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Stallman to Receive $830K

Takeda Award Promotes Open Computing

By Eric Berry


Software pioneer and MIT research affiliate Richard M. Stallman has been named as a co-winner of the 2001 Takeda Award for Techno-Entrepreneurial Achievement for Social/Economic Well-Being.

Stallman shares this award with Linux inventor Linus Torvalds and TRON open architecture developer Ken Sakamura. Each of the winners will be awarded 100 million yen, currently about $830,000, at a ceremony in Tokyo on December 4.

According to the Takeda Foundation’s web site, this year’s award serves to honor “The origination and the advancement of open development models for system software -- open architecture, free software and open source software.”

Prize allows time for other goals

Stallman said he plans to keep the prize money and “invest it one way or another.” He said his primary goal is to live off the prize money so that he can devote his time to continue his not-for-profit work leading the Free Software Foundation, developing the GNU operating system, and campaigning for social change in the way software is written and distributed.

The award is sponsored by the Takeda Foundation, a Japanese group dedicated to promoting engineering as a tool for improving society. The Foundation is run by leading Japanese academics and business leaders, and it counts MIT Dean of Engineering Thomas L. Magnanti as an advisor.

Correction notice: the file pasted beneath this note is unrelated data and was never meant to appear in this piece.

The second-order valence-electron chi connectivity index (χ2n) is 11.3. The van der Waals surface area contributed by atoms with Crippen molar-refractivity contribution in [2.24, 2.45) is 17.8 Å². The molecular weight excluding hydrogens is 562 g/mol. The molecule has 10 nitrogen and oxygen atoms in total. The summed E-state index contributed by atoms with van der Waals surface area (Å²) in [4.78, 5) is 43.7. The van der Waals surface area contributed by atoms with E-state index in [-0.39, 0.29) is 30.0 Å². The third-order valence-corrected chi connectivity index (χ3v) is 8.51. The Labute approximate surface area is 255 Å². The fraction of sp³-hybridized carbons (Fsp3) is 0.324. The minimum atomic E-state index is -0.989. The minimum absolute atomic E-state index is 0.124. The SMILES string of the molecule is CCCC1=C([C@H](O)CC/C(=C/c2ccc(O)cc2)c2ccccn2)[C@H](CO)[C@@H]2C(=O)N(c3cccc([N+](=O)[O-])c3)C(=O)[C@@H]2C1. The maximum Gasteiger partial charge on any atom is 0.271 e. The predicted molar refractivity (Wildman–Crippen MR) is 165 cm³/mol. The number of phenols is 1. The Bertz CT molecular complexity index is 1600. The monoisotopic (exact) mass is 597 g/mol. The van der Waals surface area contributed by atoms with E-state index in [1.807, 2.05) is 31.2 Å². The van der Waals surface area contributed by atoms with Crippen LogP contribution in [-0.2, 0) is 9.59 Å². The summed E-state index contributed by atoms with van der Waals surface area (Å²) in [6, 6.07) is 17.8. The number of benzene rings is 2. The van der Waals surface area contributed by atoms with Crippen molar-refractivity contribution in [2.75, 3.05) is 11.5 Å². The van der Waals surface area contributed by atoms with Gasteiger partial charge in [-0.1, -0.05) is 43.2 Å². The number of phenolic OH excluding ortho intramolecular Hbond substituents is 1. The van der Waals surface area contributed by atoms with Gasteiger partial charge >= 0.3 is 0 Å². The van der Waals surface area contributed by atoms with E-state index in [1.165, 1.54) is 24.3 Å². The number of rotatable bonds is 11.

In 1990, Stallman was awarded a $240,000 fellowship by the John D. and Catherine T. MacArthur Foundation, often known as a “genius grant.”

Stallman known for free software

Stallman has been recognized for his work leading the GNU operating system development project, and for starting the free software movement. GNU is an acronym for “GNU’s Not Unix,” a reference to the fact that the popular Linux operating systems actually operate off of GNU.

The GNU project began in 1984 when Stallman resigned his position at MIT’s Artificial Intelligence Laboratory to develop a free Unix-like operating system by piecing together freely available software programs, and writing those components that were needed.

He later founded the Free Software Foundation, and Stallman said he firmly believes that people “deserve the freedom to use and modify software” for any purpose and to “make software do what they want.” Commercial software, he believes, “undermines democracy” while free software provides people with the choices needed for a true democracy.

Stallman hopes that software companies will eventually shift their source of income to custom software, support, and custom installations rather than proprietary software. “It is not impossible to make money from free software,” Stallman said.

While advocating free software, Stallman has been actively contributing to the free software community. His invaluable contributions include Emacs, the omnipresent text editor, and the C programming language compiler for GNU.

Stallman critical of MIT policies

Stallman also expressed his negative views on MIT’s compliance with the ideals of the Free Software Foundation. “MIT never made a commitment to release free software,” Stallman said. “MIT gets software patents that prohibit free software.”